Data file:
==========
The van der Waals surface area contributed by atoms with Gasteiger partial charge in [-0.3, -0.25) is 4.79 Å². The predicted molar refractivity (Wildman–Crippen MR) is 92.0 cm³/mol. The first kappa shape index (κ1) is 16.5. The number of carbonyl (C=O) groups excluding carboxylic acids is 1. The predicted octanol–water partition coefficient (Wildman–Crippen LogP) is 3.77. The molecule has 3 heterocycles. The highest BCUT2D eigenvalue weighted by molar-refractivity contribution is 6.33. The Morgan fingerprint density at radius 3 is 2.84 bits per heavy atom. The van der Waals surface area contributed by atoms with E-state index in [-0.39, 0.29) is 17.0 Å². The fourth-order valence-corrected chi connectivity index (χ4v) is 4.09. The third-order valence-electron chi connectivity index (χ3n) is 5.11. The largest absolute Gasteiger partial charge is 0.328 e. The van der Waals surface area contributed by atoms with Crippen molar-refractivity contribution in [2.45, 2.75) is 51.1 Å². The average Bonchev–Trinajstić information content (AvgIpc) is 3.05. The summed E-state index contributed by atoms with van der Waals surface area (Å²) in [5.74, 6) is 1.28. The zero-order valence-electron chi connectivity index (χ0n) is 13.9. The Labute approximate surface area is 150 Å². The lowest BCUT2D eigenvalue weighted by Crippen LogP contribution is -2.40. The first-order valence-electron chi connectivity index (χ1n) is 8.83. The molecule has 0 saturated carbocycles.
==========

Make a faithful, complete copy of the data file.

The van der Waals surface area contributed by atoms with Gasteiger partial charge in [-0.3, -0.25) is 4.79 Å². The predicted molar refractivity (Wildman–Crippen MR) is 92.0 cm³/mol. The first kappa shape index (κ1) is 16.5. The number of carbonyl (C=O) groups excluding carboxylic acids is 1. The predicted octanol–water partition coefficient (Wildman–Crippen LogP) is 3.77. The molecule has 3 heterocycles. The highest BCUT2D eigenvalue weighted by molar-refractivity contribution is 6.33. The Morgan fingerprint density at radius 3 is 2.84 bits per heavy atom. The van der Waals surface area contributed by atoms with E-state index in [-0.39, 0.29) is 17.0 Å². The fourth-order valence-corrected chi connectivity index (χ4v) is 4.09. The third-order valence-electron chi connectivity index (χ3n) is 5.11. The largest absolute Gasteiger partial charge is 0.328 e. The van der Waals surface area contributed by atoms with Crippen molar-refractivity contribution in [2.45, 2.75) is 51.1 Å². The average Bonchev–Trinajstić information content (AvgIpc) is 3.05. The summed E-state index contributed by atoms with van der Waals surface area (Å²) in [5.74, 6) is 1.28. The zero-order valence-electron chi connectivity index (χ0n) is 13.9. The Labute approximate surface area is 150 Å². The lowest BCUT2D eigenvalue weighted by Crippen LogP contribution is -2.40. The first-order valence-electron chi connectivity index (χ1n) is 8.83. The molecule has 0 saturated carbocycles.